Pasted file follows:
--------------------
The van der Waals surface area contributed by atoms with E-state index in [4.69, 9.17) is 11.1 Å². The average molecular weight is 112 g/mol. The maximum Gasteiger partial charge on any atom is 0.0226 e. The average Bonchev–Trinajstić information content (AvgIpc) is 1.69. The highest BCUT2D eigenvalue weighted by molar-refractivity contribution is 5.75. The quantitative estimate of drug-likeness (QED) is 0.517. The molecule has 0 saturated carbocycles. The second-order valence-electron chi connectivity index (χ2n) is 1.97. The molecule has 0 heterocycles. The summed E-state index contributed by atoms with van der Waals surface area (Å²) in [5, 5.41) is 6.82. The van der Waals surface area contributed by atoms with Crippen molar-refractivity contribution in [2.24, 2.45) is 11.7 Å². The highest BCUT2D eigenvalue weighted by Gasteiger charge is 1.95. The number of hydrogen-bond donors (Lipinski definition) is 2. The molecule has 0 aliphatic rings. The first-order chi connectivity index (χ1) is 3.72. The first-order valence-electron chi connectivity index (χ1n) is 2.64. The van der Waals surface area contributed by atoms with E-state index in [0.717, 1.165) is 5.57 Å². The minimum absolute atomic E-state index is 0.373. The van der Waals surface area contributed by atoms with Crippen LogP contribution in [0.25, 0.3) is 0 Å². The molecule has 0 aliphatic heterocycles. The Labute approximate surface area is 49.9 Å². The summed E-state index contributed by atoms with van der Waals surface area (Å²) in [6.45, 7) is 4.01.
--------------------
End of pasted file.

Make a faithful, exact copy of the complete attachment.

The van der Waals surface area contributed by atoms with E-state index in [4.69, 9.17) is 11.1 Å². The average molecular weight is 112 g/mol. The maximum Gasteiger partial charge on any atom is 0.0226 e. The average Bonchev–Trinajstić information content (AvgIpc) is 1.69. The highest BCUT2D eigenvalue weighted by molar-refractivity contribution is 5.75. The quantitative estimate of drug-likeness (QED) is 0.517. The molecule has 0 saturated carbocycles. The second-order valence-electron chi connectivity index (χ2n) is 1.97. The molecule has 0 heterocycles. The summed E-state index contributed by atoms with van der Waals surface area (Å²) in [5, 5.41) is 6.82. The van der Waals surface area contributed by atoms with Crippen molar-refractivity contribution in [2.24, 2.45) is 11.7 Å². The highest BCUT2D eigenvalue weighted by Gasteiger charge is 1.95. The number of hydrogen-bond donors (Lipinski definition) is 2. The molecule has 0 aliphatic rings. The first-order chi connectivity index (χ1) is 3.72. The first-order valence-electron chi connectivity index (χ1n) is 2.64. The van der Waals surface area contributed by atoms with E-state index in [0.717, 1.165) is 5.57 Å². The minimum absolute atomic E-state index is 0.373. The van der Waals surface area contributed by atoms with Crippen LogP contribution in [0.25, 0.3) is 0 Å². The molecule has 0 aliphatic heterocycles. The Labute approximate surface area is 49.9 Å². The summed E-state index contributed by atoms with van der Waals surface area (Å²) in [6.45, 7) is 4.01.